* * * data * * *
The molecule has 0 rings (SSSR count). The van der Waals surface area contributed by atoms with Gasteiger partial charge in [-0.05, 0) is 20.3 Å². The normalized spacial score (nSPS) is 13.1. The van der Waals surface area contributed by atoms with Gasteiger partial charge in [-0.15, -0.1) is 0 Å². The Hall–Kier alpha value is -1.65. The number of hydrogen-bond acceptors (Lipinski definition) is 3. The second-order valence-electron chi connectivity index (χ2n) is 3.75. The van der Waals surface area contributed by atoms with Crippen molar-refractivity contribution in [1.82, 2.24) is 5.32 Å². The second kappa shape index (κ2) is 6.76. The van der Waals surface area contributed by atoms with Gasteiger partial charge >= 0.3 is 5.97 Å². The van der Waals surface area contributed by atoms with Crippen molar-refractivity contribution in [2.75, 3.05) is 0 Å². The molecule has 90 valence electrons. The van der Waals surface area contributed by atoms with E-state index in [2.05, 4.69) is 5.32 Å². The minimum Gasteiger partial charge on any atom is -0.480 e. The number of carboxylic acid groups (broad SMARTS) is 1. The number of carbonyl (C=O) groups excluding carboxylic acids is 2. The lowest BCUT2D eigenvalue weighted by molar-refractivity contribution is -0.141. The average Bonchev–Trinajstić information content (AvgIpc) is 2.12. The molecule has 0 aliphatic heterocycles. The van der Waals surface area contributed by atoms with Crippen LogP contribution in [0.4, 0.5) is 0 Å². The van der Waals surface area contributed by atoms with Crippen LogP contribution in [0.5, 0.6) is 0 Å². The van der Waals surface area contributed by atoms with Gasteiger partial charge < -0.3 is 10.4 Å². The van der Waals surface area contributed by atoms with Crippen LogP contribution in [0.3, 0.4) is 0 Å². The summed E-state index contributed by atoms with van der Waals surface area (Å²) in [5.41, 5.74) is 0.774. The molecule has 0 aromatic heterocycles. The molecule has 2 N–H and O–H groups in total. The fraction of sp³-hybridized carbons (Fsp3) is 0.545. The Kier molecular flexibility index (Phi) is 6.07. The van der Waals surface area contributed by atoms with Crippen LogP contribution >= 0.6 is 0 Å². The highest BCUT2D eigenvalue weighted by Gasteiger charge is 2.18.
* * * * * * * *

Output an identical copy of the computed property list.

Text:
The molecule has 0 rings (SSSR count). The van der Waals surface area contributed by atoms with Gasteiger partial charge in [-0.05, 0) is 20.3 Å². The normalized spacial score (nSPS) is 13.1. The van der Waals surface area contributed by atoms with Gasteiger partial charge in [-0.15, -0.1) is 0 Å². The Hall–Kier alpha value is -1.65. The number of hydrogen-bond acceptors (Lipinski definition) is 3. The second-order valence-electron chi connectivity index (χ2n) is 3.75. The van der Waals surface area contributed by atoms with Crippen molar-refractivity contribution in [1.82, 2.24) is 5.32 Å². The second kappa shape index (κ2) is 6.76. The van der Waals surface area contributed by atoms with Gasteiger partial charge >= 0.3 is 5.97 Å². The van der Waals surface area contributed by atoms with Crippen molar-refractivity contribution in [2.75, 3.05) is 0 Å². The molecule has 90 valence electrons. The van der Waals surface area contributed by atoms with E-state index in [2.05, 4.69) is 5.32 Å². The minimum Gasteiger partial charge on any atom is -0.480 e. The number of carboxylic acid groups (broad SMARTS) is 1. The number of carbonyl (C=O) groups excluding carboxylic acids is 2. The lowest BCUT2D eigenvalue weighted by molar-refractivity contribution is -0.141. The average Bonchev–Trinajstić information content (AvgIpc) is 2.12. The molecule has 0 aliphatic heterocycles. The van der Waals surface area contributed by atoms with Crippen LogP contribution in [0.4, 0.5) is 0 Å². The van der Waals surface area contributed by atoms with Crippen LogP contribution in [0.5, 0.6) is 0 Å². The van der Waals surface area contributed by atoms with Gasteiger partial charge < -0.3 is 10.4 Å². The van der Waals surface area contributed by atoms with Crippen LogP contribution in [0.3, 0.4) is 0 Å². The summed E-state index contributed by atoms with van der Waals surface area (Å²) in [5.41, 5.74) is 0.774. The molecule has 0 aromatic heterocycles. The molecule has 2 N–H and O–H groups in total. The fraction of sp³-hybridized carbons (Fsp3) is 0.545. The Kier molecular flexibility index (Phi) is 6.07. The van der Waals surface area contributed by atoms with Crippen LogP contribution >= 0.6 is 0 Å². The highest BCUT2D eigenvalue weighted by Gasteiger charge is 2.18.